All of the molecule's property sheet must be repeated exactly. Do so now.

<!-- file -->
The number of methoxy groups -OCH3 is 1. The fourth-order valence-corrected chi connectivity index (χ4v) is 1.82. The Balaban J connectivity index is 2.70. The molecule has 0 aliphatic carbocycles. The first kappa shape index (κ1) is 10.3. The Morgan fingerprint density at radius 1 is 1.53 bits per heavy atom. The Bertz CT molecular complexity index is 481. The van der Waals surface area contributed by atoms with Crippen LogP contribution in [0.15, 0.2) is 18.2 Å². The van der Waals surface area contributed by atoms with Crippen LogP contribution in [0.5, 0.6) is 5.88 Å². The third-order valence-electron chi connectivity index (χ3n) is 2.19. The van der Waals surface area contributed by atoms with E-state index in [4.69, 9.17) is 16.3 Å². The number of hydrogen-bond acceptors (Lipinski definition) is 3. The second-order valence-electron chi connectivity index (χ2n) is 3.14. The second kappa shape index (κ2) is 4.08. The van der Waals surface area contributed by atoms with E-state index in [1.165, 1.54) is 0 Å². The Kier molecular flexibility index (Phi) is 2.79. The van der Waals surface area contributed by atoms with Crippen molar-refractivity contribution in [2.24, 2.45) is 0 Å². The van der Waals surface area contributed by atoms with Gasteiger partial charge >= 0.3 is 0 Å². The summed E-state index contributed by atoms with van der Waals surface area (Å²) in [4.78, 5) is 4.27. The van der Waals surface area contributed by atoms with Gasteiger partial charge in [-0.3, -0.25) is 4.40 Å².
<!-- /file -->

The number of methoxy groups -OCH3 is 1. The fourth-order valence-corrected chi connectivity index (χ4v) is 1.82. The Balaban J connectivity index is 2.70. The molecule has 0 aliphatic carbocycles. The first kappa shape index (κ1) is 10.3. The Morgan fingerprint density at radius 1 is 1.53 bits per heavy atom. The Bertz CT molecular complexity index is 481. The van der Waals surface area contributed by atoms with Crippen LogP contribution in [0.15, 0.2) is 18.2 Å². The van der Waals surface area contributed by atoms with Crippen LogP contribution in [0.5, 0.6) is 5.88 Å². The third-order valence-electron chi connectivity index (χ3n) is 2.19. The van der Waals surface area contributed by atoms with E-state index in [4.69, 9.17) is 16.3 Å². The number of hydrogen-bond acceptors (Lipinski definition) is 3. The second-order valence-electron chi connectivity index (χ2n) is 3.14. The second kappa shape index (κ2) is 4.08. The van der Waals surface area contributed by atoms with E-state index in [1.165, 1.54) is 0 Å². The Kier molecular flexibility index (Phi) is 2.79. The van der Waals surface area contributed by atoms with Crippen molar-refractivity contribution in [2.24, 2.45) is 0 Å². The van der Waals surface area contributed by atoms with Gasteiger partial charge >= 0.3 is 0 Å². The summed E-state index contributed by atoms with van der Waals surface area (Å²) in [4.78, 5) is 4.27. The van der Waals surface area contributed by atoms with Gasteiger partial charge in [-0.3, -0.25) is 4.40 Å².